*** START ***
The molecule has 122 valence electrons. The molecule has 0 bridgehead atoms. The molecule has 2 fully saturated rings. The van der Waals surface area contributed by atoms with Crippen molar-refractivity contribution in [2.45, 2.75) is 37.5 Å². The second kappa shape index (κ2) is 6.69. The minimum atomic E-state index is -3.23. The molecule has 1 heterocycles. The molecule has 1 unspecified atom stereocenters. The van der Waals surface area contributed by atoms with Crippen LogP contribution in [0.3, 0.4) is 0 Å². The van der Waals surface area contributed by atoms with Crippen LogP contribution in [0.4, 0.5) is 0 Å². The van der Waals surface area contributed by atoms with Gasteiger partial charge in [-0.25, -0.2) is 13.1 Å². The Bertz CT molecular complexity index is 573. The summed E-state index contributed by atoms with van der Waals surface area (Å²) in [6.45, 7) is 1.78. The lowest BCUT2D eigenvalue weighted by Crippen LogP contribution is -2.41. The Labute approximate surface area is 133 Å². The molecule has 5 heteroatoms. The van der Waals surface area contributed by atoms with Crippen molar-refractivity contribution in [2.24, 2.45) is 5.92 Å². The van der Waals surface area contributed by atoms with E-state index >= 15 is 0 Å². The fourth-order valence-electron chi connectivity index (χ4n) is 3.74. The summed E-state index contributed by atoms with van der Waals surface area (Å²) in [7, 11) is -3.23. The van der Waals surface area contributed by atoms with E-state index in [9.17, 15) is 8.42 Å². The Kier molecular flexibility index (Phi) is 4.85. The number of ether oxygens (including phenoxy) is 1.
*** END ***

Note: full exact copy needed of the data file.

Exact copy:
The molecule has 122 valence electrons. The molecule has 0 bridgehead atoms. The molecule has 2 fully saturated rings. The van der Waals surface area contributed by atoms with Crippen molar-refractivity contribution in [2.45, 2.75) is 37.5 Å². The second kappa shape index (κ2) is 6.69. The minimum atomic E-state index is -3.23. The molecule has 1 heterocycles. The molecule has 1 unspecified atom stereocenters. The van der Waals surface area contributed by atoms with Crippen LogP contribution in [0.3, 0.4) is 0 Å². The van der Waals surface area contributed by atoms with Crippen LogP contribution in [0.4, 0.5) is 0 Å². The van der Waals surface area contributed by atoms with Gasteiger partial charge in [-0.25, -0.2) is 13.1 Å². The Bertz CT molecular complexity index is 573. The summed E-state index contributed by atoms with van der Waals surface area (Å²) in [6.45, 7) is 1.78. The lowest BCUT2D eigenvalue weighted by Crippen LogP contribution is -2.41. The Labute approximate surface area is 133 Å². The molecule has 5 heteroatoms. The van der Waals surface area contributed by atoms with Crippen molar-refractivity contribution in [2.24, 2.45) is 5.92 Å². The van der Waals surface area contributed by atoms with E-state index >= 15 is 0 Å². The fourth-order valence-electron chi connectivity index (χ4n) is 3.74. The summed E-state index contributed by atoms with van der Waals surface area (Å²) in [7, 11) is -3.23. The van der Waals surface area contributed by atoms with E-state index in [9.17, 15) is 8.42 Å². The Kier molecular flexibility index (Phi) is 4.85. The number of ether oxygens (including phenoxy) is 1.